First, make a paraphrase. All the statements are pretty straightforward except for “Burt will only cry if his wife Doris is near.” What do you need? Doris. Therefore, Doris is the consequent. Here is the paraphrase:
A –> B If apples then beer
B –> C If beer then cry
C –> D If cry then Doris is near
When the LSAT asks you to infer something from a chain like this, it either wants you to link the chains, or link them and take the contrapositive. There are three new things we can infer by linking these together:
A –> C If apples then cry
A –> D If apples then Doris is near
B –> D If beer then Doris is near
We can also infer their contrapositives:
Not C –> not A If Burt doesn’t cry, then no apples
Not D –> not A If Doris isn’t near, then no apples
Not D –> not B If Doris isn’t near, then no beer
Try another sample LSAT question for practice:
Scientists have long argued that the only way to end the destruction of the ozone layer is to curb the production of greenhouse gasses. Fossil fuels are the biggest contributors to the problem, so if we eliminate greenhouse gasses, we must eliminate fossil fuels. If we eliminate fossil fuels, no one can drive cars; however, cars are essential to our economic prosperity.
Which one of the following can be inferred from the argument above?
(A) By eliminating greenhouse gasses, we can ensure the protection of the ozone layer.
(B) Fuel-efficient cars could help maintain our economic prosperity.
(C) Saving the ozone layer could end our economic prosperity.
(D) If we don’t eliminate greenhouse gasses, we will continue to enjoy economic prosperity.
(E) Scientists are more interested in long-term environmental issues than in short-term economic problems.
First, by reading the question stem before reading the stimulus, you know you’re looking for an inference. Second, as you read the argument, you should recognize that you can paraphrase the argument easily as a chain of conditional statements:
…the only way to end the destruction of the ozone layer is to curb the production of greenhouse gasses.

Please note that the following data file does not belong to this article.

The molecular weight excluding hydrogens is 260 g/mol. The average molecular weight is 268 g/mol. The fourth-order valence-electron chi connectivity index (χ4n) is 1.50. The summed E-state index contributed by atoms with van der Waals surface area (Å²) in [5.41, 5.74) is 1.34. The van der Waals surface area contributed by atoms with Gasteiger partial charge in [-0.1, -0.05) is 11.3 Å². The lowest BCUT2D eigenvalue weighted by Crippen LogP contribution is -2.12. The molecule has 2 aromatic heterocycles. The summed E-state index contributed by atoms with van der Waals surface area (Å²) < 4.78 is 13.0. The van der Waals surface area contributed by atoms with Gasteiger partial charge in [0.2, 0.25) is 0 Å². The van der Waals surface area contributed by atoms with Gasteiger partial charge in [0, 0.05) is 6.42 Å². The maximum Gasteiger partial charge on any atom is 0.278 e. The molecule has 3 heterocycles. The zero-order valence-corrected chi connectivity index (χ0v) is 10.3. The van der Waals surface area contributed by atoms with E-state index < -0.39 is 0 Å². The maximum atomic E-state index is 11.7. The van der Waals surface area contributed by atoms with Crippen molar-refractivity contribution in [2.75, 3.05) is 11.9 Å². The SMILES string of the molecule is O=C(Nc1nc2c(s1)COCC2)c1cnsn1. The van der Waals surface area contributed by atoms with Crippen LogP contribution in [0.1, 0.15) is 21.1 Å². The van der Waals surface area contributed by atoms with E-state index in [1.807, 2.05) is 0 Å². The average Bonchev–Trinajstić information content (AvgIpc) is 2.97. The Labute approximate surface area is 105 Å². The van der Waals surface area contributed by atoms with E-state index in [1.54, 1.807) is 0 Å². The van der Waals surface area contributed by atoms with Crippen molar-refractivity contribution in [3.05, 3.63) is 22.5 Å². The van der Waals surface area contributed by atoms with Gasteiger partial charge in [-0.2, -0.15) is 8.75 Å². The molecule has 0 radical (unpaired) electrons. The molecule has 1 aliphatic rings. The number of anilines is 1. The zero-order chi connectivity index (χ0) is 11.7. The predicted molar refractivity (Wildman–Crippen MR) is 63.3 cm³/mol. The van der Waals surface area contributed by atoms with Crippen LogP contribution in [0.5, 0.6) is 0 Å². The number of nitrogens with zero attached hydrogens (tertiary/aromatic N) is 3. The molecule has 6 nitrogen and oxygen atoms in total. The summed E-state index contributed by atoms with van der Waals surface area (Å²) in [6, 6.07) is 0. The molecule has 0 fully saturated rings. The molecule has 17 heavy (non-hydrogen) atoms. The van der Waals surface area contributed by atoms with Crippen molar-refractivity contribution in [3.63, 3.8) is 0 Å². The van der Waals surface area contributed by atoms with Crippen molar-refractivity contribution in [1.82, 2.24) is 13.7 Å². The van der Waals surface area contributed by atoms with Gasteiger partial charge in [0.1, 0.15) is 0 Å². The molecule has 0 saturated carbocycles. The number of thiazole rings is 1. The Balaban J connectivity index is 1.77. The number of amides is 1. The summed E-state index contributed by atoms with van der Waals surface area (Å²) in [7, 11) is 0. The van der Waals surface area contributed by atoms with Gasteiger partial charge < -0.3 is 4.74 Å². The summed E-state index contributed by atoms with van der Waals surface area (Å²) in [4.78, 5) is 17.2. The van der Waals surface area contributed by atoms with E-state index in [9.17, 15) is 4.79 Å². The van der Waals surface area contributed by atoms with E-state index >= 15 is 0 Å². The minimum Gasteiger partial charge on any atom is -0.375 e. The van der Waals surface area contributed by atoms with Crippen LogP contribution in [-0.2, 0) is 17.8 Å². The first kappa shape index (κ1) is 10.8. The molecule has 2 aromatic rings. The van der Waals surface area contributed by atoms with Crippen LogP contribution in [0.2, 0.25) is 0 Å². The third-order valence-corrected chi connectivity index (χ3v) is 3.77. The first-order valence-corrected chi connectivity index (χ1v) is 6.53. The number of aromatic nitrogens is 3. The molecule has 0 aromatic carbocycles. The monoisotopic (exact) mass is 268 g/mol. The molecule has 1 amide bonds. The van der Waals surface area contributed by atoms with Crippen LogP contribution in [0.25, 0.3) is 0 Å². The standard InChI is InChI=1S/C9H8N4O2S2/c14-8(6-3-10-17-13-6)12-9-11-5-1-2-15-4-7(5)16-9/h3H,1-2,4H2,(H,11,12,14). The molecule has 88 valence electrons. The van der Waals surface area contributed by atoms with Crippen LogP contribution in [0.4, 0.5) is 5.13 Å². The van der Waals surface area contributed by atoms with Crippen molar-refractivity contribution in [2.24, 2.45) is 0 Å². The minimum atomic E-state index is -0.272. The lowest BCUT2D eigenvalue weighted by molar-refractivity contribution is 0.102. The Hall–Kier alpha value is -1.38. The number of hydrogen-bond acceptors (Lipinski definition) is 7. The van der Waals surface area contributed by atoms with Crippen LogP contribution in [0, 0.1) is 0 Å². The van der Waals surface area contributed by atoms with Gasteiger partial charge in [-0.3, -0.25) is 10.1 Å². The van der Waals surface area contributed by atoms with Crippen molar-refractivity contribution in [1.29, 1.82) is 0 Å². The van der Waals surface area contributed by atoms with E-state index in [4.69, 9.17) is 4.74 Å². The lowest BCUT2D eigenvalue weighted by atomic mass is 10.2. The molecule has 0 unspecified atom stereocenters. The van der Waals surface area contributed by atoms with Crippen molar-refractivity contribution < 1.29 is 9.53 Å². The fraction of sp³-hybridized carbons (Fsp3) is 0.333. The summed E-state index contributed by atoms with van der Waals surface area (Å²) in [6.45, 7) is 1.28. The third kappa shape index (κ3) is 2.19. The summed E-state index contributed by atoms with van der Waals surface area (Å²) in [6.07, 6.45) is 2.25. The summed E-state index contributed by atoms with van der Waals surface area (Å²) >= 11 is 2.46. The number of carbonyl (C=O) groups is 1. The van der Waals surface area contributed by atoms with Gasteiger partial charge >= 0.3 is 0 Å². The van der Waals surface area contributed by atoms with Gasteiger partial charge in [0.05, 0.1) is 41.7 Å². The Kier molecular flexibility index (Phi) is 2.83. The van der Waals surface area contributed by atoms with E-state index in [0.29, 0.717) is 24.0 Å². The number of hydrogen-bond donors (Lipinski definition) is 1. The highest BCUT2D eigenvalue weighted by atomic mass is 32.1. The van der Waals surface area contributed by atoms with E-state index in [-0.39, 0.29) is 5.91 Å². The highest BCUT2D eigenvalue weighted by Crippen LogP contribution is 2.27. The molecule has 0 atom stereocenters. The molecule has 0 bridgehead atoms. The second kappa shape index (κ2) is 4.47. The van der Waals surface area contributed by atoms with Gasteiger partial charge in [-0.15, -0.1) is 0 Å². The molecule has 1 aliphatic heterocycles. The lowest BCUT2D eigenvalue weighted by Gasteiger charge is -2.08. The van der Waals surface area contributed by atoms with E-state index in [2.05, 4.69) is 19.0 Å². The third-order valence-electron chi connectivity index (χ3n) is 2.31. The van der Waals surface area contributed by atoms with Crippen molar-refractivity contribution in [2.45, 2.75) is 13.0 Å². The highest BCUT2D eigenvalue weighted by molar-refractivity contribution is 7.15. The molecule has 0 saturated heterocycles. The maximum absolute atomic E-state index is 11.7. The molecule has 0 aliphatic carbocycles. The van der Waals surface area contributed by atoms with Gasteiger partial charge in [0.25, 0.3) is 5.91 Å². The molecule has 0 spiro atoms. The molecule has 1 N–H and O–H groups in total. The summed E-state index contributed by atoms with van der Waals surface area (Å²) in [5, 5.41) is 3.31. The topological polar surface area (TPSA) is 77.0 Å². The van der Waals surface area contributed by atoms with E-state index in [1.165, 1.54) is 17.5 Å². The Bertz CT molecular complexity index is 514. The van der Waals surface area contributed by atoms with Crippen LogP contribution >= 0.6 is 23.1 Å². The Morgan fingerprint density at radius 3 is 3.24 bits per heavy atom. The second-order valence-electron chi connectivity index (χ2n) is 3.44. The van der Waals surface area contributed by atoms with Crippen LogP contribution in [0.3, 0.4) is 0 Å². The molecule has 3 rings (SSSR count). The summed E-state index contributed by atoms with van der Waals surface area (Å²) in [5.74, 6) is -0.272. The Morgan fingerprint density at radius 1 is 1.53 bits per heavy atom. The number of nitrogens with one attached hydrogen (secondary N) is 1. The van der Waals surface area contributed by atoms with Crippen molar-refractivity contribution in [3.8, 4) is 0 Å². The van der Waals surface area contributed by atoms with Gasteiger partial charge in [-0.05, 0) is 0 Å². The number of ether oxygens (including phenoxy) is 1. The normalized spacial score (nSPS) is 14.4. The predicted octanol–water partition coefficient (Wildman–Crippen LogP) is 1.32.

What do you need? To curb the production of greenhouse gasses.
Paraphrase: If you save the ozone, then you end greenhouse gasses (save ozone –> no GG).
…if we eliminate greenhouse gasses, we must eliminate fossil fuels.
What do you need? To eliminate fossil fuels.
Paraphrase: If we end greenhouse gasses, then we end fossil fuels (no GG –> no FF).
If we eliminate fossil fuels, no one can drive cars.
Paraphrase: (no FF –> no cars).
…cars are essential to our economic prosperity.
What do you need? Cars
Paraphrase: If prosperity then cars (P –> C).
Notice that each statement links to the next:
Save ozone –> no GG –> no FF –> no cars –> no P*
*This was the only tricky part–we linked to “no P” by forming the contrapositive of the last paraphrase.
Answer choice (C) matches this chain. It links saving the ozone layer to an end of economic prosperity. Choice (A) affirms the consequent of the first paraphrase. Eliminating greenhouse gasses is necessary to saving the ozone, but may not be enough to guarantee it. Choice (B) is out of scope. Who knows what effect fuel-efficient cars would have? Choice (D) denies the antecedent for part of our chain.
We know from the argument that if we eliminate greenhouse gasses we won’t continue in economic prosperity. But there could be many things that keep us from that prosperity even if we don’t eliminate greenhouse gasses. Choice (E) is out of scope. It may be tempting, first because it’s hard work paraphrasing this argument and second because it seems to parallel the message of the argument. But we have no idea if there is a link between the scientists’ beliefs and the conclusions of this author.
This concludes our series on LSAT Formal Logic. Here are some summary LSAT Logic Tips to take away:
- Logical Reasoning doesn’t present you with a lot of formal statements, but creating formal paraphrases can help you understand difficult casual arguments.
- The only thing you can infer from a conditional statement is its contrapositive: If A –> B; not B –> not A
- The best LSAT Logic Tip: All conditional statements contain necessary and sufficient elements. The necessary element (what you need) is the consequent. The sufficient element (sufficient enough to prove the consequent is true) is the antecedent.
- The LSAT often chains conditional statements together. You can find contrapositives for chains as well: If A –> B; If B –> C; therefore, if A –> C, and if not C –> not A.
It’s now time to return to our LSAT Test course to choose your next lesson.